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How to control wedding costs
Vidyalaxmi, Outlook Money | November 14, 2006
Marriages may be made in heaven, but they have to be paid for, right here, on earth. Suits, saris, jewellery, beauty regimen, sweets, feasts. . . weddings are the quickest way to spend a lot of money.
While the Mittals and the Chatwals have taken wedding pageantry to a new level, even ordinary folk often end up spending too much on a wedding, sometimes taking loans for the same.
Wary of this trap, Manisha Mahansaria, a financial planner with an MNC bank, says, "Marriage is not the end, but the beginning of the shared life of two people. I do not want to start it on a note of debt."
Outlook Money helps you avoid the wedding debt trap. Here is how you can plan a fabulous wedding by cutting the flab, but keeping the quality high.
Avoid the high season
Industry experts say nearly 70 per cent of weddings take place in May, when venue costs peak because of the demand. Pick an off-season wedding date and your costs of hiring a venue would be significantly lower.
Dipa Sheth, who works for wedding planning agency Occasionz Unlimited, says that weddings should be planned for months like January or February. Hotels cost about 30 per cent less than marriage halls in off seasons, she adds.
Early birds can clinch good deals. Do your bookings well in advance. Get several quotations while making arrangements and use these as a basis for negotiation.
Get the venue right
One of the first things that has to be finalised for a wedding is the venue. If you are really not picky about the 'where' of the wedding it can make all the difference. Any good marriage hall in a city would cost you in the range of Rs 60,000-80,000.
Choose a non-traditional venue, if you can. Pune-based creche owner Gayatri Vishwanathan's wedding was held in a hotel because wedding halls were not available. Hailing from a traditional south Indian community, her parents were hesitant to move away from the 'mandap culture.' But much to their surprise, they found that the rental was much lower than most community halls in Mumbai.
"Often hotels bundle up their services and if you do everything on site, they work with you. That makes the wedding cheaper," Vishwanathan adds.
If you are in Mumbai, consider holding your wedding ceremony in Lonavala. A wedding that would cost Rs 7 lakh (Rs 700,000) in Mumbai will cost Rs 1-2 lakh (Rs 100,000-200,000) in Lonavala or Rs 4-10 lakh (Rs 400,000 - Rs 1 million) in Goa during off season.
Economise on cards. Invitation cards can cost you anything from Rs 45 to Rs 3,000 each. Order these at least six months in advance. Traditional invitations cost less. Explains V. Ramasubramanian a Mumbai-based printer, "Thermography is almost half the price of engraving. Both give raised print but engraving imparts a more formal look to the invitation as, unlike thermography, the raised print is pressed through the back."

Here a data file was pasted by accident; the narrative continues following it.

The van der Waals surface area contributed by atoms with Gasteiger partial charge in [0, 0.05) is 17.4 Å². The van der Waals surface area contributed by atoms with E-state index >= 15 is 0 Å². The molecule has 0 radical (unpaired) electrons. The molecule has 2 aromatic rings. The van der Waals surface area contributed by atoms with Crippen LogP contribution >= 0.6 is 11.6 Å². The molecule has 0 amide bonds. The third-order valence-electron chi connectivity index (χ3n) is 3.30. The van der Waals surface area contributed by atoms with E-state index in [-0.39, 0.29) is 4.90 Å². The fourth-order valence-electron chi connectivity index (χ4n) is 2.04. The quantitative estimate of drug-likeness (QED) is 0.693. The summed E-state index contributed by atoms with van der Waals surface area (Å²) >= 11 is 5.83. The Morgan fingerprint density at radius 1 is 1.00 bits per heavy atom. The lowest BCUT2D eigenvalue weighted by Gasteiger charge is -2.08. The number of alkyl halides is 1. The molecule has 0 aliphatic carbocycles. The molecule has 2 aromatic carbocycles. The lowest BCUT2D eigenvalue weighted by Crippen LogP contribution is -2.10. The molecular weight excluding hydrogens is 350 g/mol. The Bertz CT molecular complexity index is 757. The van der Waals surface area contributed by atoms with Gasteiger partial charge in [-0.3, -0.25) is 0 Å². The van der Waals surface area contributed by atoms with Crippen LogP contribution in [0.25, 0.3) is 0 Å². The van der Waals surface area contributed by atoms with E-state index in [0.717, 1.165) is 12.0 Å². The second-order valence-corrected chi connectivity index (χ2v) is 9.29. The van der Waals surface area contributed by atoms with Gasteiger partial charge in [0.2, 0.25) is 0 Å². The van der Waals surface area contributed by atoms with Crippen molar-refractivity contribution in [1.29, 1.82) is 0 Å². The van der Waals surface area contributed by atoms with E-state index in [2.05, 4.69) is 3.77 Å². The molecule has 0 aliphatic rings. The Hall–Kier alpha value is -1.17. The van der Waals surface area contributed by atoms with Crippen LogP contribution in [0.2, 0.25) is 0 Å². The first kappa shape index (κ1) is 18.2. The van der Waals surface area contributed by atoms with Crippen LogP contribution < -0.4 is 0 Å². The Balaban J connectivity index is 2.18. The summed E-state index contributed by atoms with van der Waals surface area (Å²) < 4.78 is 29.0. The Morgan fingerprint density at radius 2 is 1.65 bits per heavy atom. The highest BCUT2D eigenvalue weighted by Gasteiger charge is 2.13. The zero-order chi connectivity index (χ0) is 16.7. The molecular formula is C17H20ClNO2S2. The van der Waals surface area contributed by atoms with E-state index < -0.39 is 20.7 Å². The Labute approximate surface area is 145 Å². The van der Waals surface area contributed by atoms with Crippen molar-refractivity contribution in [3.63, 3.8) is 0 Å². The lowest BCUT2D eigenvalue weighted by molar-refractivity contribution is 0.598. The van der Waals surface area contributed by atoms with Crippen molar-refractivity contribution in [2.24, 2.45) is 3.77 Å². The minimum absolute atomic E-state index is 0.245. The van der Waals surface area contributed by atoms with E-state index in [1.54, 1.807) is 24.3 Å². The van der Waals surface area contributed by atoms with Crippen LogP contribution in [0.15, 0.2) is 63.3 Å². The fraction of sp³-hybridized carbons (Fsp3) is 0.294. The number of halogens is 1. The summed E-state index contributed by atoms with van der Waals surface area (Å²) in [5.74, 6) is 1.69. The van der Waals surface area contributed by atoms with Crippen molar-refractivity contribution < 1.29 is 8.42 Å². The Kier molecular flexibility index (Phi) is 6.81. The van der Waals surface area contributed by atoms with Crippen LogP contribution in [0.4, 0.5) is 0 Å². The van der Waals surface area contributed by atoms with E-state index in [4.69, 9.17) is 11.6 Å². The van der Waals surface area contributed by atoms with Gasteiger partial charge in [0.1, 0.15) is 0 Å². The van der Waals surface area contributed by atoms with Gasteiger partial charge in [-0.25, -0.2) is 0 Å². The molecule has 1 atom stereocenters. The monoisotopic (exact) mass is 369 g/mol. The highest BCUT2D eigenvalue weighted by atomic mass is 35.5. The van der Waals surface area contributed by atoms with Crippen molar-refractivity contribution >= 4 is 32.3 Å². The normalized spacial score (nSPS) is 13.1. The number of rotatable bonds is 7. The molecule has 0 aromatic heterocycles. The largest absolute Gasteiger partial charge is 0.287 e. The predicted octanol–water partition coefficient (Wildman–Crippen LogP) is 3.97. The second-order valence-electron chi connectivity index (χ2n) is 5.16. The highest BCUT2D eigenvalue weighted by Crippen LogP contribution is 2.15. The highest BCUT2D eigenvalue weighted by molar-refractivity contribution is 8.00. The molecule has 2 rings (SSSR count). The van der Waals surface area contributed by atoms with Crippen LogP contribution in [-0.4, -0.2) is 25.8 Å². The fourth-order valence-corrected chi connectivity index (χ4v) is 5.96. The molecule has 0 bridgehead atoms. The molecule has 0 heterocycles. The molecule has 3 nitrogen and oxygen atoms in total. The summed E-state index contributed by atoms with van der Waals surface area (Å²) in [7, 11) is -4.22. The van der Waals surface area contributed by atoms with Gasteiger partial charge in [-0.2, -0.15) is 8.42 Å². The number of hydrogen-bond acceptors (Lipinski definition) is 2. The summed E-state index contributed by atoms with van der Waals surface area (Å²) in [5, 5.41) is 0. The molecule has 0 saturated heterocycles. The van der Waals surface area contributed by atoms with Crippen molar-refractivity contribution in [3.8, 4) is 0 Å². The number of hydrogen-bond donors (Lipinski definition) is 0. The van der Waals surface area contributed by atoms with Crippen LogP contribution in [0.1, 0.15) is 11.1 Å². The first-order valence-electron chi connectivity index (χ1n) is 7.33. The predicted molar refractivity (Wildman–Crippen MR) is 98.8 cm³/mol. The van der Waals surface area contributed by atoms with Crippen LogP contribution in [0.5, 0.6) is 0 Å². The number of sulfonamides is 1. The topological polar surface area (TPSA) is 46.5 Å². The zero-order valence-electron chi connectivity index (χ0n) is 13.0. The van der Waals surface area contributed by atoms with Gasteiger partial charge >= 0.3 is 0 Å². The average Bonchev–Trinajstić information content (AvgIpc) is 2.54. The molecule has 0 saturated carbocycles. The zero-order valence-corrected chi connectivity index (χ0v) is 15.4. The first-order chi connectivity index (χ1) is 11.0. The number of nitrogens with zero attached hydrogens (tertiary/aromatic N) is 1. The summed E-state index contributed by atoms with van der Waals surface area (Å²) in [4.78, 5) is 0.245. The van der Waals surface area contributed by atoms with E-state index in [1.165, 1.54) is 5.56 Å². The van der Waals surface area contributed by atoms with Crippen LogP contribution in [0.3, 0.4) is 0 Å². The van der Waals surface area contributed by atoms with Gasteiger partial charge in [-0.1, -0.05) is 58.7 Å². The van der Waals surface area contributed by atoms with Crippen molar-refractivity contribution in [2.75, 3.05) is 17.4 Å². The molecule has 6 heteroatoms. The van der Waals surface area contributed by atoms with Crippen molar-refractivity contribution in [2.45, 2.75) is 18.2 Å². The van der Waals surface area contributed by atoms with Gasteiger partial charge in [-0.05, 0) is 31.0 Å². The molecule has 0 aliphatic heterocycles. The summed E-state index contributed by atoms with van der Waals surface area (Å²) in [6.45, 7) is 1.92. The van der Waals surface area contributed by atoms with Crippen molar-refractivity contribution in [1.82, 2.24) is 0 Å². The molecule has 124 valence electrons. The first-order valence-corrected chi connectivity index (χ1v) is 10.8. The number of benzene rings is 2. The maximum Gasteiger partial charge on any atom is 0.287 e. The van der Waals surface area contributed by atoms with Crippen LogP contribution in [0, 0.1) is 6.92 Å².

He adds, "For larger wedding parties, you should buy your invitations at bulk party stores or wedding warehouses to get the best buy for your money." Also, avoid a separate card for the reception if both the ceremonies are to be held at the same venue.
If you are creative, you can choose to make your own invitations. Factor in postage, including stamps for the response card envelopes, as part of your budget. Use email and send scanned copies of the card, especially to those living abroad.
Grow out of flowers. Pick seasonal flowers to save money. Instead of decorating the entire venue with flowers, you can use adornments that are more unique, personalised and less expensive, like fruits, balloons and ice sculptures.
"Instead of having flowers as centerpieces, place a bunch of grapes, a pear and an apple in a bowl and spray them with gold paint," says Sharada Vishwanathan, a home maker planning her daughter's wedding. Ice sculptures are versatile and soothing.
"Ice can be sculpted so beautifully and it doesn't melt even in scorching summers," says Gurucharan Kaur, a Mumbai-based wedding planner.
Balloons are another alternative, especially for a Christian wedding. Says Trimrose Fernandez, a marketing professional, "My husband and I made optimum use of balloons for our wedding. They are a cost-effective way to turn a simple room into a colourful fantasy." Lighting can be used to elegantly highlight balloons and other decorations.
Save on the ceremonies
"An Indian wedding is a three-day affair -- sangeet, mehendi, pheras and reception. The total cost is in the Rs 6 to 10 lakh (Rs 600,000 to Rs 1 million) range," says Rani Sharma, who plans weddings as a part-time job. To minimise costs, you can cut down on the number of functions or simply combine these.